Writer and director Paul Schrader has explored masculinity and redemption throughout his career, going way back to when he penned the script for Martin Scorsese’s Taxi Driver in the 1970s. Revisiting these motifs once again, his latest crime drama The Card Counter treads the complex path of William Tell (Oscar Isaac), a mysterious ex-con who turns to betting after a stretch in prison. On his travels, he takes troubled youngster Cirk (Tye Sheridan) under his wing and when presented with a lucrative opportunity by new friend La Linda (Tiffany Haddish), he embarks on a poker-playing mission in an attempt to atone for his sins.
A lot of this film takes place in casinos against the ambient sounds of roulette wheels and slot machines, but this is no ordinary gambling movie. With the help of a pulsating score and an old-fashioned aesthetic, the usual allure is stripped away as Schrader crafts an intoxicating, seedy atmosphere. Think of a whisky-stained style more akin to Paul Thomas Anderson’s Hard Eight rather than the gloss and glamour of the aforementioned Scorsese’s Casino.
In this contained environment where day seamlessly bleeds into night, William can bluff a weak hand of hold ’em in the same way he bluffs through life, trapping himself in a meticulous routine of drab motels and the ‘modest goals’ of low stakes card games, whilst drifting from one town of bumfuck, America to the next. This is of course his existence of choice; a far safer punt than reconciling his guilt over his horrific past, seen only in lurid flashback sequences of depravity shot with a fisheye distortion that deliberately clashes with the established rhythm of the narrative.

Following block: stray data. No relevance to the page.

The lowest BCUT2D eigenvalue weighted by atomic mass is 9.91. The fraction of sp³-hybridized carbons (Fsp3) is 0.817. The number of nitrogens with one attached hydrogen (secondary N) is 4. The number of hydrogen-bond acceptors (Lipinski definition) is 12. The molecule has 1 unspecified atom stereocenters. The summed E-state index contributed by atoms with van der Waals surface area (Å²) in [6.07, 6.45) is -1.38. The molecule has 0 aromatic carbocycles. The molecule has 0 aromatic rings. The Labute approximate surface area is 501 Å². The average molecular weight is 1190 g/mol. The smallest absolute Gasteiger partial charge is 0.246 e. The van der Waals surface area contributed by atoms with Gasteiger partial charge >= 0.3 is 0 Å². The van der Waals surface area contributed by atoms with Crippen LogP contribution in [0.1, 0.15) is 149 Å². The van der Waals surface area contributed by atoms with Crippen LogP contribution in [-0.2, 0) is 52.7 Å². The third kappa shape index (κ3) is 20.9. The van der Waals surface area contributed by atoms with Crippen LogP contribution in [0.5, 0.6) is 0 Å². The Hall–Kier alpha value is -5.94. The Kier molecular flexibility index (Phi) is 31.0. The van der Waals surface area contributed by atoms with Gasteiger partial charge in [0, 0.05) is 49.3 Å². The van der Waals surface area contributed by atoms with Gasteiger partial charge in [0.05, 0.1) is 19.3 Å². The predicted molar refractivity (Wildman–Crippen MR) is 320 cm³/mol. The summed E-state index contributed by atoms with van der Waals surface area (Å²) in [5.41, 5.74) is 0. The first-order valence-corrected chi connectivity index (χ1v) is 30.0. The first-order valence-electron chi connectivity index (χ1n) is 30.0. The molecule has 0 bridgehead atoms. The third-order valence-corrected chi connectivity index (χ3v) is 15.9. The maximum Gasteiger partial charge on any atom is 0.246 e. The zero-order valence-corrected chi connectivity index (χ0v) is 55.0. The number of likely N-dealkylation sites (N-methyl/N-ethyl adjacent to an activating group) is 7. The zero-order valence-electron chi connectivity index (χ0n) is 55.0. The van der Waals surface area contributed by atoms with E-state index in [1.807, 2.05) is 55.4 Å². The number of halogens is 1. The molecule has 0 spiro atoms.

Subtlety isn’t always Schrader’s strong suit and at times he hammers home his ideas with obvious metaphors and religious imagery. Even the protagonist’s moniker is a folkloric reference to muddied heroism. This somewhat heavy-handed approach could’ve sent William, or ‘Bill’ to his acquaintances, into an absurd caricature of PTSD suffering, but Oscar Isaac reins this in with a well measured turn. His engaging internal monologue lets us into his mathematical, methodical mind as he talks the viewer through card-counting at the blackjack table, but he presents the version of himself that he wants us to see. Sharply dressed and with slicked back salt n’ pepper hair, he’s as cool as he’s ever been, but there’s a dark, compelling intrigue that builds in his performance throughout. In-keeping with the character’s want for anonymity, the cast is pretty slight; Willem Dafoe, a frequent collaborator of Schrader’s, is present briefly but effectively as a retired veteran who serves the plot of Bill’s absolution.
Paul Schrader doubles down on his career-defining themes of moral responsibility with The Card Counter, dealing us an intense and absorbing exploration of fear and self-loathing through the lens of a brilliant, no-limits gambling film.
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